The U.S. budgeted $30 million in aid to South Sudan’s military for the 2016 and 2017 fiscal years and gave further $2 million in July for a military and security operations center. The assistance appears to violate a U.S. law prohibiting support to any unit that has committed a gross violation of human rights. South Sudanese soldiers are accused of gang-raping women and killing people, including civilians and a journalist. The government has denied “ethnic cleansing.”
A spokesperson for the State Department said military officials who received assistance “were vetted and not credibly implicated in the gross violation of human rights.”
However, the U.S. aid is a “red flag,” said Sen. Patrick Leahy, who sponsored the law. “The South Sudanese security forces, like their rebel counterparts, are notorious for violating human rights without fear of being punished. We do not want the United States to be associated with such misconduct.”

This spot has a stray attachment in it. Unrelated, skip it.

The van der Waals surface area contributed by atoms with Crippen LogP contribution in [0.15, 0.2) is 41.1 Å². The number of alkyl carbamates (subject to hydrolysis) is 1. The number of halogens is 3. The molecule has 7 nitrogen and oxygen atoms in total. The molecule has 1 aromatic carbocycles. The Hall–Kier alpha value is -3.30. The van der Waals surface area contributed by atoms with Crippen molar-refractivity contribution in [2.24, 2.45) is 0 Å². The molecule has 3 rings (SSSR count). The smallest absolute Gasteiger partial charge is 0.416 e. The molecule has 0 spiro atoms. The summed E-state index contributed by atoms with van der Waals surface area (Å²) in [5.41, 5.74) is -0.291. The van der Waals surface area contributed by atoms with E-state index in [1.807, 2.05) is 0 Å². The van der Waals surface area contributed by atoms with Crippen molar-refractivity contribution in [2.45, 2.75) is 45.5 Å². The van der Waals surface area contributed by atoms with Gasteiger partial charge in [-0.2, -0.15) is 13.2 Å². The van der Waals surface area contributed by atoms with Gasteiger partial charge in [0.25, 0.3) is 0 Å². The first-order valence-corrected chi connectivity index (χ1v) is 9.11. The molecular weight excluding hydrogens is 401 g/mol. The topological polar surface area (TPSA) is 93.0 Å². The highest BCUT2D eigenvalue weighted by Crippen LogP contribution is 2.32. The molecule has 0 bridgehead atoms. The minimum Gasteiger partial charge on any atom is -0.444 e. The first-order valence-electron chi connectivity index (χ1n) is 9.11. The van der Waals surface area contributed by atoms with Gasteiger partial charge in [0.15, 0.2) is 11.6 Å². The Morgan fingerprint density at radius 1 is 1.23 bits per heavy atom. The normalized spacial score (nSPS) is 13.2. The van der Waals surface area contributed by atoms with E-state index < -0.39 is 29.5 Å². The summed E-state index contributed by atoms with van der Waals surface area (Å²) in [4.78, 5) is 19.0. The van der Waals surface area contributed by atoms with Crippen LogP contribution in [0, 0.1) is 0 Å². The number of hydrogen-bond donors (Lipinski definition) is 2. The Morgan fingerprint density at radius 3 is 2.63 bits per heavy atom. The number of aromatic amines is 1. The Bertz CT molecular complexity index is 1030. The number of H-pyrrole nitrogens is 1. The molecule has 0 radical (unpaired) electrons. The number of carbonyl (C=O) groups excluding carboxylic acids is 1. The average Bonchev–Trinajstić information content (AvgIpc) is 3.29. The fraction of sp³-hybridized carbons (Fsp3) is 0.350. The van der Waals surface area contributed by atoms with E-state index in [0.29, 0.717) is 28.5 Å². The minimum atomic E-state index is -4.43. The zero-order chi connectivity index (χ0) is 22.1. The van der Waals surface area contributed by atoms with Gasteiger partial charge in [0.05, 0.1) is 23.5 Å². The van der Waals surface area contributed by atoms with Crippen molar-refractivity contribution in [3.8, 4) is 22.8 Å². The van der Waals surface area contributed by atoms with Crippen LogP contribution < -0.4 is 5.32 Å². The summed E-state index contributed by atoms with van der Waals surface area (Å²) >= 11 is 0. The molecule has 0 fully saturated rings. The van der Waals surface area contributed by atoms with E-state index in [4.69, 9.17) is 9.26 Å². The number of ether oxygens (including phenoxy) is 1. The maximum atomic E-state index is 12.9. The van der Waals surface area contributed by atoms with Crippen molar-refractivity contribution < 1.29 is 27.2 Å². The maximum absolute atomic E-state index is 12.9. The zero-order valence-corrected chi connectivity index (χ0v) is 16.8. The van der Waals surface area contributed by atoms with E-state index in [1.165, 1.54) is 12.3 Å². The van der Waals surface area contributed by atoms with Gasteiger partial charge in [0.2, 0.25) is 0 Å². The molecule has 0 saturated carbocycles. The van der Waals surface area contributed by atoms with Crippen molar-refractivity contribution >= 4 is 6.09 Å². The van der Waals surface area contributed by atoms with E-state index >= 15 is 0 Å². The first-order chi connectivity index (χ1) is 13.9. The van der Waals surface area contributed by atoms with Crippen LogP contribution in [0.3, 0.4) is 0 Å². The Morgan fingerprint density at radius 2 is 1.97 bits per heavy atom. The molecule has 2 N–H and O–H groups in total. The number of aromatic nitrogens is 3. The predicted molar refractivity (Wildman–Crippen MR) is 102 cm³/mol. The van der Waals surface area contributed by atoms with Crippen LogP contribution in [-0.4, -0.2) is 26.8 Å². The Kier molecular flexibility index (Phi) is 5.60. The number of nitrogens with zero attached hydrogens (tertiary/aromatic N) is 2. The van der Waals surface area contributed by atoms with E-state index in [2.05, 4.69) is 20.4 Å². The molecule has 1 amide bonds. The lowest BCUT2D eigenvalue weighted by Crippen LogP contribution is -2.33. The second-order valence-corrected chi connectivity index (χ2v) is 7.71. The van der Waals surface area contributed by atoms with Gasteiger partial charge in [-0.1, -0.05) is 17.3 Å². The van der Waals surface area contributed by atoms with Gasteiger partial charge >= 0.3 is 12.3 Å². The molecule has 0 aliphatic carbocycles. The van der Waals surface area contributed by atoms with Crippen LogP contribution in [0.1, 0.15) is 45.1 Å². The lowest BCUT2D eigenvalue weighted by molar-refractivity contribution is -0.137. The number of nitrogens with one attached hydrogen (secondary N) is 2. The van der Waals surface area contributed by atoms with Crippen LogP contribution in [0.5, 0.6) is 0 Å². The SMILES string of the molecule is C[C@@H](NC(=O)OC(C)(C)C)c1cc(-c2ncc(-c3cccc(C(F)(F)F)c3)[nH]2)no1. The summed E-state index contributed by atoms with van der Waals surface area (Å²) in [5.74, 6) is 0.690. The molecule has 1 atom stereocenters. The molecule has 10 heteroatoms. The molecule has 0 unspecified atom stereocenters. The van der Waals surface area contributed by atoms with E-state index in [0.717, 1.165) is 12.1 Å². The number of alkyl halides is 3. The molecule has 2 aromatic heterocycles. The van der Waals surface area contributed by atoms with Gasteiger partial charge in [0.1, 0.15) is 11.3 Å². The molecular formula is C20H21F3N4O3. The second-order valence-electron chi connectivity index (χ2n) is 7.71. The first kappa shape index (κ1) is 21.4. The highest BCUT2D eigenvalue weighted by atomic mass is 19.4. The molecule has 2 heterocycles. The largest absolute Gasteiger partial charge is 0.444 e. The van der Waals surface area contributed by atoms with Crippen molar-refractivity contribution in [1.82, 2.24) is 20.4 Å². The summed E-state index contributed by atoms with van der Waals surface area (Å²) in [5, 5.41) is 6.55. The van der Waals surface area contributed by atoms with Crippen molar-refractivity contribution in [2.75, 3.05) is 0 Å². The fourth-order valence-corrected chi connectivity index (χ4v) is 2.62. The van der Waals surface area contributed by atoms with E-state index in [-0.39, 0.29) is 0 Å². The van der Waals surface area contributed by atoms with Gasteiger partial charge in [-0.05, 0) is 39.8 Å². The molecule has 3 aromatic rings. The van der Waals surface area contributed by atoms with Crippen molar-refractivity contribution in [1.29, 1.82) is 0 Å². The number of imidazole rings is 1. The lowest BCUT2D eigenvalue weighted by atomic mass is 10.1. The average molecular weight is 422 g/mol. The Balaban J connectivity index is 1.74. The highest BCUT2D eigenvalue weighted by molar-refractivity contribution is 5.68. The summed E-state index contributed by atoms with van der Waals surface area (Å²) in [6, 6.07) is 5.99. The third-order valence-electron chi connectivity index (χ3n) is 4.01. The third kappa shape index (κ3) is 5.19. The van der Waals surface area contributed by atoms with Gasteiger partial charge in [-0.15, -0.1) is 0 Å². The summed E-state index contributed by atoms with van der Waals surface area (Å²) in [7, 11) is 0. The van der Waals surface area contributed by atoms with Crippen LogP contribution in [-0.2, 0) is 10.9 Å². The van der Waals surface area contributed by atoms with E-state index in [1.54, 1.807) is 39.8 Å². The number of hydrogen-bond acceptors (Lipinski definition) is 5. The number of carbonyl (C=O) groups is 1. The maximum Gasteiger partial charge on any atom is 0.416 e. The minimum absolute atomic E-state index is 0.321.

South Sudan, the world’s youngest country, has received more than $1 billion in humanitarian aid every year from the U.S. and the U.N. In 2013, civil war broke out. A peace deal brokered by the U.S. and the international community collapsed in July 2016.
That month, government troops rampaged through the town of Nyori in the Yei region, according to a former local official. Like others, he spoke on condition of anonymity because he feared retribution.
He ran into the bush to hide, and returned three days later to carnage.
“I witnessed with my own eyes, young children, they were slaughtered,” he said.